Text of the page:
William Sweeney (b.1950) turns to the Western Isles for inspiration. It's from his three-song Luminate: From the Islands that the CD takes its title. They're lively and rhythmical settings for soprano and piano; at times the way that the latter is miked compromises the audibility of the former. The complete cycle comprises five songs which evoke and indeed draw on not only childhood memories and the round of rural life (especially on the Inner Hebrides), but also music that forms important parts of the lives and reminiscences of older people. Luminate is a Scottish festival for "Creative Ageing". As well as English, the poems (both traditional and written by Peter MacArthur), of which three are chosen for this recording are – significantly – in Gaelic… something for which Sweeney is known. They are hauntingly, yet strangely plainly performed. Successfully so.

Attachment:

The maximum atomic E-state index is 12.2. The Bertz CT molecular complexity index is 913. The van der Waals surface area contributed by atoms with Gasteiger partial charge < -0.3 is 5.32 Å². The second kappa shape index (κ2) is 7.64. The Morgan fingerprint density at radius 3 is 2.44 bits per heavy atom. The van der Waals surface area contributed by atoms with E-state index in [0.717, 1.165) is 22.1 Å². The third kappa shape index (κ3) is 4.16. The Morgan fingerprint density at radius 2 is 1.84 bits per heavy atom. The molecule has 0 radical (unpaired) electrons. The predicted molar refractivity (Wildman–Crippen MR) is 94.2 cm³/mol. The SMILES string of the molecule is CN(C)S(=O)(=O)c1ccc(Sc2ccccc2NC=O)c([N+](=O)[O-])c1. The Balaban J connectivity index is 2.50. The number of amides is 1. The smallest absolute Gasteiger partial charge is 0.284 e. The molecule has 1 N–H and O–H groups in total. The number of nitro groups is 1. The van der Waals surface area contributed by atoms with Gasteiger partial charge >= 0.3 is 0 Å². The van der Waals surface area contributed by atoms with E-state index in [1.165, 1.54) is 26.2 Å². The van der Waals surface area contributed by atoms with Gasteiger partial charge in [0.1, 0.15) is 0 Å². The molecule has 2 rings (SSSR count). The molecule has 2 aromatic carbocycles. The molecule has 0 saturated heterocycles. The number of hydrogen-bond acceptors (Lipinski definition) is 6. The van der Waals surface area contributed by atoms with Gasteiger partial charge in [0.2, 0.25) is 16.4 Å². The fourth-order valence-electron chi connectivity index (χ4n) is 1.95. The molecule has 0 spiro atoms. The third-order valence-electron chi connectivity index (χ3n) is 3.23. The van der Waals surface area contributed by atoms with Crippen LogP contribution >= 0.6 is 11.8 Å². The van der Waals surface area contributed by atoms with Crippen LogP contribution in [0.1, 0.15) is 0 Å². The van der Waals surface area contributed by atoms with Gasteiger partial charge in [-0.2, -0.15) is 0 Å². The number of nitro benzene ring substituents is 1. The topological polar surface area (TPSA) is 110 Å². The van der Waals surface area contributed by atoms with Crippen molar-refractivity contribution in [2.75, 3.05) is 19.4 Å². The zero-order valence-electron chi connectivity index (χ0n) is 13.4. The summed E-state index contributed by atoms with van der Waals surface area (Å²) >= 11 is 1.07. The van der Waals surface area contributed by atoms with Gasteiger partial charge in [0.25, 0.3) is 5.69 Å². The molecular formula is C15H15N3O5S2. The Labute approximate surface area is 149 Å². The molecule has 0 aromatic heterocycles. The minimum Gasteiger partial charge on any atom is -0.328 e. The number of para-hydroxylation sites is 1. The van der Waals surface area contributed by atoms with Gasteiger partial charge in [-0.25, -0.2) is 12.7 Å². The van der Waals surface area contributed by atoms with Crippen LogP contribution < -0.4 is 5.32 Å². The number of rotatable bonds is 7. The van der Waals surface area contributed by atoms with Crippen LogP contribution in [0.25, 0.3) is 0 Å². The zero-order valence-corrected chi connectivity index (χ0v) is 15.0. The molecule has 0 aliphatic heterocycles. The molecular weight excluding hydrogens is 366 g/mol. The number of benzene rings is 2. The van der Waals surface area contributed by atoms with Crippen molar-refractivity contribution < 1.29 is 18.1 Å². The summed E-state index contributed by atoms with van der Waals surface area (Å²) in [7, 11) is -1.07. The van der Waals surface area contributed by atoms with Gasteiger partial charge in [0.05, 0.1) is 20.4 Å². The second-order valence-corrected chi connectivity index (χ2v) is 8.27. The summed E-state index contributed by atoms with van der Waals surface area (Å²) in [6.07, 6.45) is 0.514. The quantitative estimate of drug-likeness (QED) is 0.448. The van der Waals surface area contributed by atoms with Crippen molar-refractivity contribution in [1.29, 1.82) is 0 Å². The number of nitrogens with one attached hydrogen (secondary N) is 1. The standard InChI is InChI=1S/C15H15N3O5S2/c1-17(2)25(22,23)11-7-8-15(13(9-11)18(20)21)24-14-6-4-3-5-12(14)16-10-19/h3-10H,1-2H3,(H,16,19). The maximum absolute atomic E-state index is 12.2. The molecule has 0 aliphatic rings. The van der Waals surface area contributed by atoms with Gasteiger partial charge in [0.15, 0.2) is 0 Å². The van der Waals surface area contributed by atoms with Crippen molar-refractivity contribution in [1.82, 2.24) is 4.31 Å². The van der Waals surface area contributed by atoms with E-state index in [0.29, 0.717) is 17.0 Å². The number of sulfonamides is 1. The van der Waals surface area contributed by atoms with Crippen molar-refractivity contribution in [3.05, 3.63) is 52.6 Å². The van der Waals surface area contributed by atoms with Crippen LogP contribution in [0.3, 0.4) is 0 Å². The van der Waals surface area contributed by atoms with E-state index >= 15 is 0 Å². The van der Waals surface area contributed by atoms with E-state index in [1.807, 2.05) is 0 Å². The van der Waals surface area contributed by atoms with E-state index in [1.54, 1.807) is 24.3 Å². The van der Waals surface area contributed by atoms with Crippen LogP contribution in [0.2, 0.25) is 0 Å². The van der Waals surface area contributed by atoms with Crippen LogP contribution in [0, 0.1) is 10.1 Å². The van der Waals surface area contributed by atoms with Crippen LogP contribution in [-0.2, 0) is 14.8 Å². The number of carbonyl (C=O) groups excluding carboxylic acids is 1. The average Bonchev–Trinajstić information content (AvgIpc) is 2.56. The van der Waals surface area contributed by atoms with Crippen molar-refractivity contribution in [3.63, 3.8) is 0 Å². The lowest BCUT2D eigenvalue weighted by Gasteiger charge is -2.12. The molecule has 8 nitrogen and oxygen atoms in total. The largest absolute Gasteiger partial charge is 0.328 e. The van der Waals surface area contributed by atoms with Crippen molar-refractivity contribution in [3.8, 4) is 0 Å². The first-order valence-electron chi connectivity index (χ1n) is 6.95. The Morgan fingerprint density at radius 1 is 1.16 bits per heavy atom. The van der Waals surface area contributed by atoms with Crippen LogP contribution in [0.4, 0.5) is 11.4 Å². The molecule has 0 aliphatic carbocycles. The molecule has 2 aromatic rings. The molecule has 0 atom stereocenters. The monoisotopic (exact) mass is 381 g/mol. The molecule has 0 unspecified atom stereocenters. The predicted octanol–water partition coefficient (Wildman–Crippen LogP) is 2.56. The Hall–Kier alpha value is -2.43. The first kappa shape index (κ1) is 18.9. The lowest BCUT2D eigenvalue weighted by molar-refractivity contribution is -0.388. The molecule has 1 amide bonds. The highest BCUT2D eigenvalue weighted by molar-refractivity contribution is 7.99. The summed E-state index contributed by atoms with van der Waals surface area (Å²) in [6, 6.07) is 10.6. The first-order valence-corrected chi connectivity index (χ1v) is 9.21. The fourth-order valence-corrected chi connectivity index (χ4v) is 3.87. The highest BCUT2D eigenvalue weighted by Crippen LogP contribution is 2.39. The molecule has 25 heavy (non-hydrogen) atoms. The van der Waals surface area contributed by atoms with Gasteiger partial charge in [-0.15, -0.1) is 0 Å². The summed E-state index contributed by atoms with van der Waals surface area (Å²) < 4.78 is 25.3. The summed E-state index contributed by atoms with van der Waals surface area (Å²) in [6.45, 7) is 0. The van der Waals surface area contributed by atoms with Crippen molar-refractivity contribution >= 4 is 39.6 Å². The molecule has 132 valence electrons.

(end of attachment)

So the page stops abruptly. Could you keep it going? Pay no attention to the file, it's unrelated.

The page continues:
Alasdair Nicolson's (b. 1961) Second String Quartet also has a distinctly local theme, subtitled "The Keeper of Sheep". Premiered at the 2014 St Magnus Festival in Orkney, of which Inverness-born Nicolson is the Artistic Director, the four-movement work is a response to the poem by Alberto Caeiro de Silva (a pseudonym of Portuguese poet Fernando Pessoa). Although distinctly pastoral – poet and composer both reflect on the shepherd's life and experiences – it's not a "dreamy" work. Indeed the second movement (entitled "the first sign of the storm that will strike the day after tomorrow") [tr.9] is decidedly angular… after all such storms as lash the coasts (and inland) of the Highlands are to be taken seriously. Yet this is not program music or sound painting. The Quartet could be enjoyed without the movements' titles. Melody is skillfully balanced with texture. At times (for example in the third movement, "beyond the bend in the road" [tr.10]), Nicolson's skillful use of the density of which strings in ensemble are capable gives the impression of larger forces than those actually present. The wildness, the endurance of the Scottish landscape encourage such a feeling.